Voter turnout in Clarion County was at 41.6 percent.
Incumbents prevailed in yesterday’s primary elections in Armstrong County, as the current county commissioners, controller and treasurer all secured nominations to move on to the November general election.
In the race for county commissioner, incumbent Jason Renshaw and newcomer Don Myers secured the Republican nominations. Myers was the top Republican vote-getter with 27.47 percent of the vote while Renshaw was a close second with 27.17 percent. Greg McKelvey finished with 20 percent of the vote, while Deb Whiteman finished with 14 percent and Jorn Jenson with 9 percent.
On the Democratic side, incumbent Pat Fabian and Anthony G. Shea Jr. were the only two candidates and will move on to face Renshaw and Myers in the fall general election for the three county commissioner seats.
A Republican race for county controller saw incumbent Myra Miller win handily against the challenge from Billie Marconi-Kirkpatrick. Miller secured the nomination with 68 percent of the vote to Marconi-Kirkpatrick’s 31 percent. Miller will face Democrat Calvin Creighton in the general election.
Incumbent county treasurer Amanda Slagle-Hiles won the Republican nomination with 77 percent of the vote, fending off challenger Wendy Edmonds who received 22 percent. Slagle-Hiles will face Democrat Jean Stull in the general election.
As for municipal races in the northern section of the county, few choices were presented to area voters.
Among the only contested races in the primary was a supervisor race on the Republican ticket in Bradys Bend Township in which James Mortimer finished with 57 percent of the vote to William Guntrum’s 40 percent. Many of the municipal races had only one candidate, while the majority of positions had none and will be filled by a write-in vote winner.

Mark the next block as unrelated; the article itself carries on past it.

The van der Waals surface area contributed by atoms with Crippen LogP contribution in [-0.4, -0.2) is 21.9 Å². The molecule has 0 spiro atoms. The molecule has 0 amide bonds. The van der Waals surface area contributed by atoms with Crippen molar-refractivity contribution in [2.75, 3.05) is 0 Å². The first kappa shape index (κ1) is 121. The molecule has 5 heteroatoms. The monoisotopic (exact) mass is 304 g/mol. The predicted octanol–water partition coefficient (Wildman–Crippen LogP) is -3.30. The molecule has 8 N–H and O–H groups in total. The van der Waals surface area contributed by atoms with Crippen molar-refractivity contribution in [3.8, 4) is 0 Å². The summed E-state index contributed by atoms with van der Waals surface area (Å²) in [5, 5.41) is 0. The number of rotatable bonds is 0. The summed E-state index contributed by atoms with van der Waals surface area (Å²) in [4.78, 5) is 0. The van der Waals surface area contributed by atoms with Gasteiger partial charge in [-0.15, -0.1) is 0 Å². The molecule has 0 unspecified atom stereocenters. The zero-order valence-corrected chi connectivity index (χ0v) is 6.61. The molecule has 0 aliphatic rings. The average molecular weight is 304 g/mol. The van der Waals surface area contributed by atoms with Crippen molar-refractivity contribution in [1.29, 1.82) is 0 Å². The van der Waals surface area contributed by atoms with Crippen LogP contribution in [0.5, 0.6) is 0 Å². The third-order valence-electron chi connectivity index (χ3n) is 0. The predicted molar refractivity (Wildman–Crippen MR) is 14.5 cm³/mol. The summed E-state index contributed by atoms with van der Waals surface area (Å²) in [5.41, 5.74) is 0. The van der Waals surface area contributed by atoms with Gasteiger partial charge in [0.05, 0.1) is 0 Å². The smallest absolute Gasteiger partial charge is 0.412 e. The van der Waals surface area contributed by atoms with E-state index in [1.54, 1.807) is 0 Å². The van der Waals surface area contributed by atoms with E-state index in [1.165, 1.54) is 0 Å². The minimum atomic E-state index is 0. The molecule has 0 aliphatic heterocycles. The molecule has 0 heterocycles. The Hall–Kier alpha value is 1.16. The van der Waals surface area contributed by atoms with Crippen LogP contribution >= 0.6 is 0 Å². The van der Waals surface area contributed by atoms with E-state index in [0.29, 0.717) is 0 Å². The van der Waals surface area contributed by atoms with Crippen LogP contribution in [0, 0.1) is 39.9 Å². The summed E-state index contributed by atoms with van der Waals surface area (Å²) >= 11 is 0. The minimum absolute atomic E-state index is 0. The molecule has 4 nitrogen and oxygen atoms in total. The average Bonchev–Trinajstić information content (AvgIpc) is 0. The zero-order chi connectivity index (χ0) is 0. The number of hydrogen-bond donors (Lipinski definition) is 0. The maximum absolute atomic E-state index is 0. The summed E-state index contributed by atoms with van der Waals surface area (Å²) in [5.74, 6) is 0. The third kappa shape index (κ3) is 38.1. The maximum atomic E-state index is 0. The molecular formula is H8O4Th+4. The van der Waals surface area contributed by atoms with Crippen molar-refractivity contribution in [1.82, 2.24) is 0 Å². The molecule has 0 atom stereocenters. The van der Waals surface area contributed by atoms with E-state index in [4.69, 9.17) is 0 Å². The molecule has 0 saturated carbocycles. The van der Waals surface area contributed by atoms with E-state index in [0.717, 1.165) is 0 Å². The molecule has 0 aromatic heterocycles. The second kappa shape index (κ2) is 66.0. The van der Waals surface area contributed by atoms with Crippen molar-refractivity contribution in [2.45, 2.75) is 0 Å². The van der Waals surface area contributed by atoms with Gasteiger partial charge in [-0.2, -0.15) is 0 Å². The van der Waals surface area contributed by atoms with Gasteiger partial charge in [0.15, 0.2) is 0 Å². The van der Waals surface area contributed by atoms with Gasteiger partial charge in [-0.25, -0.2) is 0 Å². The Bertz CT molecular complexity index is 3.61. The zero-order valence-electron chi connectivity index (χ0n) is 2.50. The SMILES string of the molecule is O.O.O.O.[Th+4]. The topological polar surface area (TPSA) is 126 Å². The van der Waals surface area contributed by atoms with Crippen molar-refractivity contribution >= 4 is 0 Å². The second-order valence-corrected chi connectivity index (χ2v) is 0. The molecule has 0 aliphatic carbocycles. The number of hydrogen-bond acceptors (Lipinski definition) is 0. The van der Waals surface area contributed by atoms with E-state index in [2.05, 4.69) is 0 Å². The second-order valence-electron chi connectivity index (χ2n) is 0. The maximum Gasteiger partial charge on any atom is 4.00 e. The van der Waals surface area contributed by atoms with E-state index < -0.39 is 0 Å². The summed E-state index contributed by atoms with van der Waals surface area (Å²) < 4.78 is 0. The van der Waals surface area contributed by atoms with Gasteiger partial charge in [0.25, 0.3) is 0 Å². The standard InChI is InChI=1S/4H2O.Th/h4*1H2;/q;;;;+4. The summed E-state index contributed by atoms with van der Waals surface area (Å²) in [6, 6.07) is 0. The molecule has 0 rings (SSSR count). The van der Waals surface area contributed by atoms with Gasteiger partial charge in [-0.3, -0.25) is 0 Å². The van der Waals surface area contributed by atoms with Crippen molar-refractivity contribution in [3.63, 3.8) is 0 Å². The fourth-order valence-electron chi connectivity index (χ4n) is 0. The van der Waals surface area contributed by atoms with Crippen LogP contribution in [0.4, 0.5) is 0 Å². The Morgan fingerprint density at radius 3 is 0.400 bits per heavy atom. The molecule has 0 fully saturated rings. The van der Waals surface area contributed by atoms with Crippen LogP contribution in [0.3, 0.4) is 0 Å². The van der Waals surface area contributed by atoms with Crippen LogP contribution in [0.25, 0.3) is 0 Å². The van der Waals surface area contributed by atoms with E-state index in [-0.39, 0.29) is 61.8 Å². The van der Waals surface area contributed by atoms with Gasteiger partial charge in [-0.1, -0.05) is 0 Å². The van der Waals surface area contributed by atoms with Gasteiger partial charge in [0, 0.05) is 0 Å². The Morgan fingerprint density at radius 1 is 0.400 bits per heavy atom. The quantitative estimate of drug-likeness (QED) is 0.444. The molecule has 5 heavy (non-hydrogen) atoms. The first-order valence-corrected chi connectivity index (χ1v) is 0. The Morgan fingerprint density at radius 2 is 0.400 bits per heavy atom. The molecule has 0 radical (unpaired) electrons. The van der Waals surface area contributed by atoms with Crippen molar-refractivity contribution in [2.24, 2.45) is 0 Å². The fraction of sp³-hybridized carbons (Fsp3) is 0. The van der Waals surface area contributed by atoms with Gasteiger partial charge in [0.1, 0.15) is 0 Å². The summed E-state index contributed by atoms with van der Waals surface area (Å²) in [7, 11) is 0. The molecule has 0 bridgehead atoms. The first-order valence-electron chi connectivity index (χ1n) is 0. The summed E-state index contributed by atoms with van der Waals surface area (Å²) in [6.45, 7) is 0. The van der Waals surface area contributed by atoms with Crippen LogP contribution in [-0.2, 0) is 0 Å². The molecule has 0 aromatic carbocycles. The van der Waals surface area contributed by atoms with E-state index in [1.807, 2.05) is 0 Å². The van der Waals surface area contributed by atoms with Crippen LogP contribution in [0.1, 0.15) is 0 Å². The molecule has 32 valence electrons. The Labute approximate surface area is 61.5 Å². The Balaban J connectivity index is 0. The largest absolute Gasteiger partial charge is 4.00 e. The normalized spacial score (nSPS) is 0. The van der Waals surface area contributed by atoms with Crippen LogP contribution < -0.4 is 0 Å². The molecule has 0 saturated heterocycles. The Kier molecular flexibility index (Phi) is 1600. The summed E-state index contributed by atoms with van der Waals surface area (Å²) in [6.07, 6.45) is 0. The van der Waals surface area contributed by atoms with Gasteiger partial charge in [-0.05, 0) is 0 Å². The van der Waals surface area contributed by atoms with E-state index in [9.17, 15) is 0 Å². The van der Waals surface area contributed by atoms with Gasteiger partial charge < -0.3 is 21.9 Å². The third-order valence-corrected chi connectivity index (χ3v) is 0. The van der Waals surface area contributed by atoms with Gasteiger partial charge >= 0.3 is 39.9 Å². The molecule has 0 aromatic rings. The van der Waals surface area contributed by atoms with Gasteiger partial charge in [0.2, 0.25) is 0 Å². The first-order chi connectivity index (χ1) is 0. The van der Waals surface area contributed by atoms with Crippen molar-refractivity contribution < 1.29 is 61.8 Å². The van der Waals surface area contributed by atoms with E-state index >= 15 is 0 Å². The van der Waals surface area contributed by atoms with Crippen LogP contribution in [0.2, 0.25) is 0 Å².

In the special election for the area’s state Senate seat, Armstrong County voters largely favored Republican Joe Pittman who finished the night with 71 percent of the county’s vote to Democrat Susan Boser’s 28 percent. Pittman was the winner across the 41st Senatorial District as well, and will take over from retired state Sen. Don White (R-Indiana).
Voter turnout in Armstrong County was at 25.6 percent.
All results are unofficial until certified by county elections officials. Write-in winners will be listed in a future issue of The L-V.
NEW BETHLEHEM – As New Bethlehem voters went to the polls Tuesday to cast ballots for the latest wave of borough council openings, an additional open position was announced a couple of blocks away from the polling precinct as council members met for their May meeting.
Citing health issues, councilman Ron Geist resigned for the elected office. Geist was not present at the meeting but his fellow council members approved his resignation with regret and appreciation for his service.
Geist started on the council January 2018 after being the top vote-getter in the November 2017 election to fill four four-year borough council seats.
Now, borough officials said they would advertise the opening and accept letters of interest with the hope of appointing a new council member in June to finish out the remaining two-and-a-half years on Geist’s term.
Council president Sandy Matter noted that the council had already received one letter of interest, from resident Bryan Ruth.